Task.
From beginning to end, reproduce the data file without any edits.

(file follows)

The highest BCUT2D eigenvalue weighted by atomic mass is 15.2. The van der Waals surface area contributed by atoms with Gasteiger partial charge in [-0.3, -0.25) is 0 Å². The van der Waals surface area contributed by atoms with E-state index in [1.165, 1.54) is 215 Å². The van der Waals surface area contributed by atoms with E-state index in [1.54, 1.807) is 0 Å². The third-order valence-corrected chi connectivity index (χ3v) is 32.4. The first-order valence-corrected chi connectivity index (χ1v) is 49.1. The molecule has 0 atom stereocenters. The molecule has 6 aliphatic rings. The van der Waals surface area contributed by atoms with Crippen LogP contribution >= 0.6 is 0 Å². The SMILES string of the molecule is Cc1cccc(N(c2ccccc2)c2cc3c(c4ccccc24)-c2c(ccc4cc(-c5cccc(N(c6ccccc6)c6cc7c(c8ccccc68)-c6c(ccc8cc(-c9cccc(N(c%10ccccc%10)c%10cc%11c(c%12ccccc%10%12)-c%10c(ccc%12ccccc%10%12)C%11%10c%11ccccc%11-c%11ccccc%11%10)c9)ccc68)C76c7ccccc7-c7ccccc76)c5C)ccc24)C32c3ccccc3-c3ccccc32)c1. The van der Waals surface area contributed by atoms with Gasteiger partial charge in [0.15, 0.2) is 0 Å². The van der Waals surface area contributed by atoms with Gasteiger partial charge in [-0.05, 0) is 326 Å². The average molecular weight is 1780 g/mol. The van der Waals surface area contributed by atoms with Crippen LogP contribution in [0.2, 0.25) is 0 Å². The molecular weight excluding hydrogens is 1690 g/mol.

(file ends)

The highest BCUT2D eigenvalue weighted by atomic mass is 15.2. The van der Waals surface area contributed by atoms with Gasteiger partial charge in [-0.3, -0.25) is 0 Å². The van der Waals surface area contributed by atoms with E-state index in [1.165, 1.54) is 215 Å². The van der Waals surface area contributed by atoms with E-state index in [1.54, 1.807) is 0 Å². The third-order valence-corrected chi connectivity index (χ3v) is 32.4. The first-order valence-corrected chi connectivity index (χ1v) is 49.1. The molecule has 0 atom stereocenters. The molecule has 6 aliphatic rings. The van der Waals surface area contributed by atoms with Crippen LogP contribution >= 0.6 is 0 Å². The SMILES string of the molecule is Cc1cccc(N(c2ccccc2)c2cc3c(c4ccccc24)-c2c(ccc4cc(-c5cccc(N(c6ccccc6)c6cc7c(c8ccccc68)-c6c(ccc8cc(-c9cccc(N(c%10ccccc%10)c%10cc%11c(c%12ccccc%10%12)-c%10c(ccc%12ccccc%10%12)C%11%10c%11ccccc%11-c%11ccccc%11%10)c9)ccc68)C76c7ccccc7-c7ccccc76)c5C)ccc24)C32c3ccccc3-c3ccccc32)c1. The van der Waals surface area contributed by atoms with Gasteiger partial charge in [0.15, 0.2) is 0 Å². The van der Waals surface area contributed by atoms with Gasteiger partial charge in [-0.05, 0) is 326 Å². The average molecular weight is 1780 g/mol. The van der Waals surface area contributed by atoms with Crippen LogP contribution in [0.2, 0.25) is 0 Å². The molecular weight excluding hydrogens is 1690 g/mol.